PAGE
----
2012 Guest Speakers

8:30 Morning Keynote: Alesha Adamson, “On The Way…”
Alesha Adamson will discuss her extraordinary path to becoming an internationally recognized thinker and strategist. From the adversity in her youth to her ongoing role as a change agent, Alesha will give her insights on the crossroads that made her successful as a woman and professional. Today, she has the privilege of leading Fortune 500 companies and government agencies in the use of technology to improve the lives of people all over the world. And as a work in progress, is learning how to be a grown woman and embracing being the sum of her experiences.

11:15 Breakout Sessions:
Session A: Bruce Schafer, Executive Director, Engineering and Technology Industry Council. “Computational Thinking meets Biology, Chemistry and Physics: How 3D simulations makes high school science more engaging and deepen understanding of science and engineering.”
Abstract: The presenter is collaborating with university faculty, the Computer Science Teachers and leaders from the National Science Teachers Association to connect computer science to the Next Generation Science Standards. They have identified ways of making learning science more engaging at the same time as students begin to learn a little computer science. This session will include 3D simulations of chemical reactions, aquatic ecosystems, pool tables and blizzards hitting buildings. Computational Thinking principles enable both teachers and students to see how algorithms enhance the simulations and deepen understanding of natural phenomena and engineered solutions. Participants will be engaged in discussions of the opportunities and challenges and have the opportunity to help improve the simulations.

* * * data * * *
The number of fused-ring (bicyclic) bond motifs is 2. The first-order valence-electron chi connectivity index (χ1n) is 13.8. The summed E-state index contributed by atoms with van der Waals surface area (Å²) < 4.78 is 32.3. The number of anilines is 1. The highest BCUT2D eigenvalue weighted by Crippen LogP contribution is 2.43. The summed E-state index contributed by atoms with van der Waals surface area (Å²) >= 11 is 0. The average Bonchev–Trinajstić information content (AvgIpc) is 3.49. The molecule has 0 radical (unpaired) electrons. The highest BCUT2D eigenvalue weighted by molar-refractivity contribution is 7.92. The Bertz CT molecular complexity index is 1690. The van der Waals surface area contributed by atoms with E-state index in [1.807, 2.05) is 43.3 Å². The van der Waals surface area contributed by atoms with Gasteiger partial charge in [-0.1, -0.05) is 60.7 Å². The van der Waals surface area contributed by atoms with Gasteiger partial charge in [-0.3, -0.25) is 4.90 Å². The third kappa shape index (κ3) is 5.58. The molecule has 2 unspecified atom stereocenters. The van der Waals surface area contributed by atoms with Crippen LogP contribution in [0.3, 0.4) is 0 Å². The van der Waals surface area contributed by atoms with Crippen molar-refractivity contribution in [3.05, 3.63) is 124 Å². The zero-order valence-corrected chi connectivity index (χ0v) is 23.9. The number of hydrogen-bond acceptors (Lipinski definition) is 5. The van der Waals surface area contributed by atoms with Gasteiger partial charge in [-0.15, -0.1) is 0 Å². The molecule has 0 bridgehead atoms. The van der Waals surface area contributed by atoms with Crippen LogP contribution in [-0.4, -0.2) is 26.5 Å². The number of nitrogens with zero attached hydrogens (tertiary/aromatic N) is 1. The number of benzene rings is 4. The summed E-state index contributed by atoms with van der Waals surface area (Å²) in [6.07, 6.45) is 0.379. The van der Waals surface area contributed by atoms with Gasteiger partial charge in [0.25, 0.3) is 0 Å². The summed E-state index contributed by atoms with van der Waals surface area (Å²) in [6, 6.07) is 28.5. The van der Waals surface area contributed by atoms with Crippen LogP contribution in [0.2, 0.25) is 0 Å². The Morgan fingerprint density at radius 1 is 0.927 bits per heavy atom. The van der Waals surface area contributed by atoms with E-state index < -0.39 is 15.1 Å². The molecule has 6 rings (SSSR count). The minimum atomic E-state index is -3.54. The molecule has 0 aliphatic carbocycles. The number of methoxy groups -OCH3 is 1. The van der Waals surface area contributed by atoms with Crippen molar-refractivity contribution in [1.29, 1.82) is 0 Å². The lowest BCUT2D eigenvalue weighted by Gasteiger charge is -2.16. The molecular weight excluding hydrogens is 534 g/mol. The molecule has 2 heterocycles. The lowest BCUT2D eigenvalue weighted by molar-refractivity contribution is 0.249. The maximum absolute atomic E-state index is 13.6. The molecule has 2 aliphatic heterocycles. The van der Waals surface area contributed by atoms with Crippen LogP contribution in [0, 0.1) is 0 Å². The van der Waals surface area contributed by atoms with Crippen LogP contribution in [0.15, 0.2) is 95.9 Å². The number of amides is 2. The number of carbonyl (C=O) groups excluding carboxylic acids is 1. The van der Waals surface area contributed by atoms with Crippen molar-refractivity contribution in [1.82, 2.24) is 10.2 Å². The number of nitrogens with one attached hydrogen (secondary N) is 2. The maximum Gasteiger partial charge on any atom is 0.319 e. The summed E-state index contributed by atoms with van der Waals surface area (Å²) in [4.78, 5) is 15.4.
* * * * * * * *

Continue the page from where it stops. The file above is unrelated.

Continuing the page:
Session B: Dr. William Hersh and Dr. Shannon McWeeney , Department of Informatics at OHSU Title: “Career Opportunities in Biomedical Informatics: At the Intersection of Biomedicine and Computer Science” Medicine and the related health sciences are among the last fields to fully take advantage of the revolution in information technology. Recent federal investments, from incentives for adoption of electronic health records by physicians and hospitals to funding of the infrastructure to facilitate clinical and translational research, have fueled substantial growth for harnessing computer power to solve health and biomedical problems. This talk will provide a big- picture overview of the field of biomedical informatics, describing career opportunities as well as the educational programs that enable them to be achieved.
Title: “Big Data and the “Blind trust” – Data Intensive Discovery and Access”
Abstract: Rapid scientific technological advances in spatial sciences, imaging and genomics have led to a tremendous increase in data at a much finer resolution. This in turn has led to more advanced algorithms and sophisticated methods for analysis and integration, resulting in more complicated data structures. We now face exciting, new challenges in data exploration, visualization and interpretation in order to reach the full promise of personalized medicine and responsive therapeutic development.

Session A: Dr. Rubin Landau, Department of Physics, Emeritus, Oregon State University
Title: “The Need for Computational Scientific Thinking in Education”